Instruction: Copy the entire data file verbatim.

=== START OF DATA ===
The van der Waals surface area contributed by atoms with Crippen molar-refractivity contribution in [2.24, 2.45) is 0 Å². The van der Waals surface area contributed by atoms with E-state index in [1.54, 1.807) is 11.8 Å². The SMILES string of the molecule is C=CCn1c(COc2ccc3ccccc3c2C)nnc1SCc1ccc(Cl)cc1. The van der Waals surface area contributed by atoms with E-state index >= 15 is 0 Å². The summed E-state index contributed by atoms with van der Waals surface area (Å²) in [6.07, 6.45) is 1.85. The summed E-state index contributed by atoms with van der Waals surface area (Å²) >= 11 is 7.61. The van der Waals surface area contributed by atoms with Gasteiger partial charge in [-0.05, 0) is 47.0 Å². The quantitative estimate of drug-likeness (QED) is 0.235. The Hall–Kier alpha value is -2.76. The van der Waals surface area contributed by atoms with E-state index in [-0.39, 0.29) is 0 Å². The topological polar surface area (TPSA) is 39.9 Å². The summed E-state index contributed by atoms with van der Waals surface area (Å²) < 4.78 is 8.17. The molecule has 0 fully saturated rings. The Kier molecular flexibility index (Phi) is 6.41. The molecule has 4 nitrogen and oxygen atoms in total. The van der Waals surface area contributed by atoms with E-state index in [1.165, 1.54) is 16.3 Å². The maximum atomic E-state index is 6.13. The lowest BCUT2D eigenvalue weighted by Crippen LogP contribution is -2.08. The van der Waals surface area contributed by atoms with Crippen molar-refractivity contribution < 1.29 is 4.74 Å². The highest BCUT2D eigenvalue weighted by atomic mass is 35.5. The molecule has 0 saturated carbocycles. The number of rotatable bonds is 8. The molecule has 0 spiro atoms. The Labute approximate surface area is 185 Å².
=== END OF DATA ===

The van der Waals surface area contributed by atoms with Crippen molar-refractivity contribution in [2.24, 2.45) is 0 Å². The van der Waals surface area contributed by atoms with E-state index in [1.54, 1.807) is 11.8 Å². The SMILES string of the molecule is C=CCn1c(COc2ccc3ccccc3c2C)nnc1SCc1ccc(Cl)cc1. The van der Waals surface area contributed by atoms with E-state index >= 15 is 0 Å². The summed E-state index contributed by atoms with van der Waals surface area (Å²) in [6.07, 6.45) is 1.85. The summed E-state index contributed by atoms with van der Waals surface area (Å²) >= 11 is 7.61. The van der Waals surface area contributed by atoms with Gasteiger partial charge in [-0.05, 0) is 47.0 Å². The quantitative estimate of drug-likeness (QED) is 0.235. The Hall–Kier alpha value is -2.76. The van der Waals surface area contributed by atoms with E-state index in [-0.39, 0.29) is 0 Å². The topological polar surface area (TPSA) is 39.9 Å². The summed E-state index contributed by atoms with van der Waals surface area (Å²) < 4.78 is 8.17. The molecule has 0 fully saturated rings. The Kier molecular flexibility index (Phi) is 6.41. The molecule has 4 nitrogen and oxygen atoms in total. The van der Waals surface area contributed by atoms with E-state index in [1.165, 1.54) is 16.3 Å². The maximum atomic E-state index is 6.13. The lowest BCUT2D eigenvalue weighted by Crippen LogP contribution is -2.08. The van der Waals surface area contributed by atoms with Crippen molar-refractivity contribution < 1.29 is 4.74 Å². The highest BCUT2D eigenvalue weighted by atomic mass is 35.5. The molecule has 0 saturated carbocycles. The number of rotatable bonds is 8. The molecule has 0 spiro atoms. The Labute approximate surface area is 185 Å².